Artists transform data.

When you’re kind of sure about what you want, but you know you don’t have the skills to do it, you go see an artisan. This could be a birthday cake with a theme, you’re not sure how to deliver it, or what you envision entirely, but you want that creative baker down the street to create a masterpiece for your child’s special day.

This is in opposition to the work a computer can do. For example, a computer can take a picture of an eagle and apply filters to make it black-and-white. That’s a shift in data too, but the difference is form. The computer took an input, applied an equation and produced an output that was related to the input in specific terms. In fact, it’s likely the process could be discovered and reversed if desired.

The bakery example isn’t quite the same. The baker took a briefing in the form of a note or conversation and ended up making a cake from it. Someone looking at the cake may not be able to tell you exactly what the input was. It will likely be less obvious then the transformation of the picture by the computer.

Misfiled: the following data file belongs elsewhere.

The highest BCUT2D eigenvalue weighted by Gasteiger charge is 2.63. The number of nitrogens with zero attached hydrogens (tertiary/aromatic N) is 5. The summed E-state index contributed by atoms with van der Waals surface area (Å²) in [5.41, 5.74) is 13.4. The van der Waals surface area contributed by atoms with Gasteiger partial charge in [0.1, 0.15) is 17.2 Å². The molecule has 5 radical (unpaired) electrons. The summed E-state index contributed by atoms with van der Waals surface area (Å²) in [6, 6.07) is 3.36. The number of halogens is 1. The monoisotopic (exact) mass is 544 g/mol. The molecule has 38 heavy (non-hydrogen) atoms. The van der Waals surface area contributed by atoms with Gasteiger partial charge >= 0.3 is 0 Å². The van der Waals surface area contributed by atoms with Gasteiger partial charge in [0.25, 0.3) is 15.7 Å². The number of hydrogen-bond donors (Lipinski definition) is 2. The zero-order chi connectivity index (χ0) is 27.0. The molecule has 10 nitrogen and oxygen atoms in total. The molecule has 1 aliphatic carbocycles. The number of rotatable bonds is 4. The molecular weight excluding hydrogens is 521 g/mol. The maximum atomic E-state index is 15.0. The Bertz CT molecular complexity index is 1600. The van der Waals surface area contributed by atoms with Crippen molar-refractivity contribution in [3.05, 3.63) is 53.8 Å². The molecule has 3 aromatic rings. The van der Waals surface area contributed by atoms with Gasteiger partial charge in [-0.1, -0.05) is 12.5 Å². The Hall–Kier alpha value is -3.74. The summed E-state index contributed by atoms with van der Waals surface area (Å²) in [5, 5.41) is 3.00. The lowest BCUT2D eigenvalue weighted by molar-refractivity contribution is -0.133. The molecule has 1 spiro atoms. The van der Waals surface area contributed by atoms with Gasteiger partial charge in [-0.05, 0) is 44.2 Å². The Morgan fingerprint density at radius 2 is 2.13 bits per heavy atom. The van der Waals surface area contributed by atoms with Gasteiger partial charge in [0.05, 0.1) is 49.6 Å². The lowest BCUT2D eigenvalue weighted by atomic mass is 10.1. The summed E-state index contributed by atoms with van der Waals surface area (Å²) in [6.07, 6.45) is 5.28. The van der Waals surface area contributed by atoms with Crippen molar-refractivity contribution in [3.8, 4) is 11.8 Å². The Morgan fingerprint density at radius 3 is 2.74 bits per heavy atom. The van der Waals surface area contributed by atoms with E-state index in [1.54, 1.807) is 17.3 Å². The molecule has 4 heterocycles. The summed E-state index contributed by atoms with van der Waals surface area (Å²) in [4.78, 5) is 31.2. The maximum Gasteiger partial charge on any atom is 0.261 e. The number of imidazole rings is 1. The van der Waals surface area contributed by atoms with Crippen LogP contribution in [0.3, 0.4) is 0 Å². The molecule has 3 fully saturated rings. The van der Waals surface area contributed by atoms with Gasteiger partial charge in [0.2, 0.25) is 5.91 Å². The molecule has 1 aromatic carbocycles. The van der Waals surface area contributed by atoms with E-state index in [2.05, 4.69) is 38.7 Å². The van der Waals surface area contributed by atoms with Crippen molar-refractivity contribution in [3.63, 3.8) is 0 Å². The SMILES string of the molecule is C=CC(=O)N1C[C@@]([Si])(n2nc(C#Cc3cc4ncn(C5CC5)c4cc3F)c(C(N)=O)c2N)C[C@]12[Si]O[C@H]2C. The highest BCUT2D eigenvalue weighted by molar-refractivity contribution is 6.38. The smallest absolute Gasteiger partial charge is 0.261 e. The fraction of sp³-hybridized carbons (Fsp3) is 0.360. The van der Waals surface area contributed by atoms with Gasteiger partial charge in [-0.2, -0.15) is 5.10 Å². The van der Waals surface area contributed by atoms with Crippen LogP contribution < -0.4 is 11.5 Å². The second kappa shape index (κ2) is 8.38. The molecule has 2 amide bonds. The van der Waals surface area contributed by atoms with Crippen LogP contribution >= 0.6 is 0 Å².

The less obvious it is to see how the transformation is applied, the more artistic and the more valuable the person doing that work is. If your work is a simple equation, no one will value it, and someone is definitely working to replace it. It’s better to work in the areas where there aren’t simple answers and known steps.